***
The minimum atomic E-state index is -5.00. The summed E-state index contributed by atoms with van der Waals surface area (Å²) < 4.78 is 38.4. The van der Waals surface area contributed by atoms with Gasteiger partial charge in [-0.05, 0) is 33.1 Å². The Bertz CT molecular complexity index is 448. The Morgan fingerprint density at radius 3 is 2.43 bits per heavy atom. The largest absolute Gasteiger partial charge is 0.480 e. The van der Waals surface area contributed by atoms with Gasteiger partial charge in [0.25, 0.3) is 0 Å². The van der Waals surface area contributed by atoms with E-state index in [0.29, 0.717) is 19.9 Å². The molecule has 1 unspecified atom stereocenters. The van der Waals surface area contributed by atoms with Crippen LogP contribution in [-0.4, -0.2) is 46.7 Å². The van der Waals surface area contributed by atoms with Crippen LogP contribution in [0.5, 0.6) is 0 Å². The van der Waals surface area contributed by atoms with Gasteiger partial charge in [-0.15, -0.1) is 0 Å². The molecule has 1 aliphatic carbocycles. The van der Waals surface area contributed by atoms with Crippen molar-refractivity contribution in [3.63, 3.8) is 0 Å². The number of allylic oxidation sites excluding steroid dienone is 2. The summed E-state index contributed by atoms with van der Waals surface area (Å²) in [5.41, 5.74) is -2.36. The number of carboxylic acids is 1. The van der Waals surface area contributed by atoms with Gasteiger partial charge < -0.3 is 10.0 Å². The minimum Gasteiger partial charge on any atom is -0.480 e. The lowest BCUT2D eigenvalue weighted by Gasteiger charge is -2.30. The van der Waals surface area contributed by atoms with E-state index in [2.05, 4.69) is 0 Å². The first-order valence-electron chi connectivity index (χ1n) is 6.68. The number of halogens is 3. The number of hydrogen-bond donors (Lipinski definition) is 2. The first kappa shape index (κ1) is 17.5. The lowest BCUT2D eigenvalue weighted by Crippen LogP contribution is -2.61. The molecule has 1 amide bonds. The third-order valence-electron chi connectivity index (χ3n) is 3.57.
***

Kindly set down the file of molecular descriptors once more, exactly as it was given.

The minimum atomic E-state index is -5.00. The summed E-state index contributed by atoms with van der Waals surface area (Å²) < 4.78 is 38.4. The van der Waals surface area contributed by atoms with Gasteiger partial charge in [-0.05, 0) is 33.1 Å². The Bertz CT molecular complexity index is 448. The Morgan fingerprint density at radius 3 is 2.43 bits per heavy atom. The largest absolute Gasteiger partial charge is 0.480 e. The van der Waals surface area contributed by atoms with Gasteiger partial charge in [0.25, 0.3) is 0 Å². The van der Waals surface area contributed by atoms with E-state index in [0.29, 0.717) is 19.9 Å². The molecule has 1 unspecified atom stereocenters. The van der Waals surface area contributed by atoms with Crippen LogP contribution in [-0.4, -0.2) is 46.7 Å². The van der Waals surface area contributed by atoms with Crippen LogP contribution in [0.5, 0.6) is 0 Å². The van der Waals surface area contributed by atoms with Gasteiger partial charge in [-0.15, -0.1) is 0 Å². The molecule has 1 aliphatic carbocycles. The van der Waals surface area contributed by atoms with Crippen molar-refractivity contribution in [3.63, 3.8) is 0 Å². The number of allylic oxidation sites excluding steroid dienone is 2. The summed E-state index contributed by atoms with van der Waals surface area (Å²) in [5.41, 5.74) is -2.36. The number of carboxylic acids is 1. The van der Waals surface area contributed by atoms with Gasteiger partial charge < -0.3 is 10.0 Å². The minimum Gasteiger partial charge on any atom is -0.480 e. The lowest BCUT2D eigenvalue weighted by Gasteiger charge is -2.30. The van der Waals surface area contributed by atoms with E-state index in [2.05, 4.69) is 0 Å². The first-order valence-electron chi connectivity index (χ1n) is 6.68. The number of halogens is 3. The number of hydrogen-bond donors (Lipinski definition) is 2. The first kappa shape index (κ1) is 17.5. The lowest BCUT2D eigenvalue weighted by Crippen LogP contribution is -2.61. The molecule has 1 amide bonds. The third-order valence-electron chi connectivity index (χ3n) is 3.57.